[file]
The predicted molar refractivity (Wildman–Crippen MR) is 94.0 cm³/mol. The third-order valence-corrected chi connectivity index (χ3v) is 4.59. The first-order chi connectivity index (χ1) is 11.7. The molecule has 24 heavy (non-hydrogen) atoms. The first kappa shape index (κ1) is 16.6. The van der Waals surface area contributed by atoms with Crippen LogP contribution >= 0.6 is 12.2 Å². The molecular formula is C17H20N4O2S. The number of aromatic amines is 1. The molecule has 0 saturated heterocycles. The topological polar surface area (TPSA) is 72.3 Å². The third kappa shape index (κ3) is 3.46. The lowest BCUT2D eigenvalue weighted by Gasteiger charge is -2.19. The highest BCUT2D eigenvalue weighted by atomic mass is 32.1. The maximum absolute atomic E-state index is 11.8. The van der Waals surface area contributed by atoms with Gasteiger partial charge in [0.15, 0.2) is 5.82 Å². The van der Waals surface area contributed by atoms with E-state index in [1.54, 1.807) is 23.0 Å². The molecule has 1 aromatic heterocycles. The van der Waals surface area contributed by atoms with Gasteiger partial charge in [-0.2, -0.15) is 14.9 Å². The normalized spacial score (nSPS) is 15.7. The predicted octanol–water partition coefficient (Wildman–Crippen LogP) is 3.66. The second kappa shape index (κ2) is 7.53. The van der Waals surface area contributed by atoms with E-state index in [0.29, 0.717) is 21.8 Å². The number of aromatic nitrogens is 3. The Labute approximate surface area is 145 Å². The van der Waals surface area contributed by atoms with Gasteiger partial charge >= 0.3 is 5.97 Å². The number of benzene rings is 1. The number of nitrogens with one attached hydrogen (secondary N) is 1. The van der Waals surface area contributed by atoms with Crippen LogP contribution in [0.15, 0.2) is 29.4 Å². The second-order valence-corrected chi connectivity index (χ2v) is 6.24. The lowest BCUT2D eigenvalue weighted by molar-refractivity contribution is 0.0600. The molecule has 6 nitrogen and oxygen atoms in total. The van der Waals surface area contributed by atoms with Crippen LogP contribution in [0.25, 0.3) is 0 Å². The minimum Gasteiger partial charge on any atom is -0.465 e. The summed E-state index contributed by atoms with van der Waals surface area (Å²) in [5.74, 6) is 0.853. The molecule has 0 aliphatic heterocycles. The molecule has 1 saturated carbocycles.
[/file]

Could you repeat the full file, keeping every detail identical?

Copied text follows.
The predicted molar refractivity (Wildman–Crippen MR) is 94.0 cm³/mol. The third-order valence-corrected chi connectivity index (χ3v) is 4.59. The first-order chi connectivity index (χ1) is 11.7. The molecule has 24 heavy (non-hydrogen) atoms. The first kappa shape index (κ1) is 16.6. The van der Waals surface area contributed by atoms with Crippen LogP contribution >= 0.6 is 12.2 Å². The molecular formula is C17H20N4O2S. The number of aromatic amines is 1. The molecule has 0 saturated heterocycles. The topological polar surface area (TPSA) is 72.3 Å². The third kappa shape index (κ3) is 3.46. The lowest BCUT2D eigenvalue weighted by Gasteiger charge is -2.19. The highest BCUT2D eigenvalue weighted by atomic mass is 32.1. The maximum absolute atomic E-state index is 11.8. The van der Waals surface area contributed by atoms with Gasteiger partial charge in [0.15, 0.2) is 5.82 Å². The van der Waals surface area contributed by atoms with E-state index in [1.54, 1.807) is 23.0 Å². The molecule has 1 aromatic heterocycles. The van der Waals surface area contributed by atoms with Gasteiger partial charge in [-0.2, -0.15) is 14.9 Å². The normalized spacial score (nSPS) is 15.7. The predicted octanol–water partition coefficient (Wildman–Crippen LogP) is 3.66. The second kappa shape index (κ2) is 7.53. The van der Waals surface area contributed by atoms with E-state index in [0.29, 0.717) is 21.8 Å². The number of aromatic nitrogens is 3. The Labute approximate surface area is 145 Å². The van der Waals surface area contributed by atoms with Gasteiger partial charge >= 0.3 is 5.97 Å². The number of benzene rings is 1. The number of nitrogens with one attached hydrogen (secondary N) is 1. The van der Waals surface area contributed by atoms with Crippen LogP contribution in [0.15, 0.2) is 29.4 Å². The second-order valence-corrected chi connectivity index (χ2v) is 6.24. The lowest BCUT2D eigenvalue weighted by molar-refractivity contribution is 0.0600. The molecule has 6 nitrogen and oxygen atoms in total. The van der Waals surface area contributed by atoms with Crippen LogP contribution in [0.25, 0.3) is 0 Å². The minimum Gasteiger partial charge on any atom is -0.465 e. The summed E-state index contributed by atoms with van der Waals surface area (Å²) in [5.74, 6) is 0.853. The molecule has 0 aliphatic heterocycles. The molecule has 1 saturated carbocycles.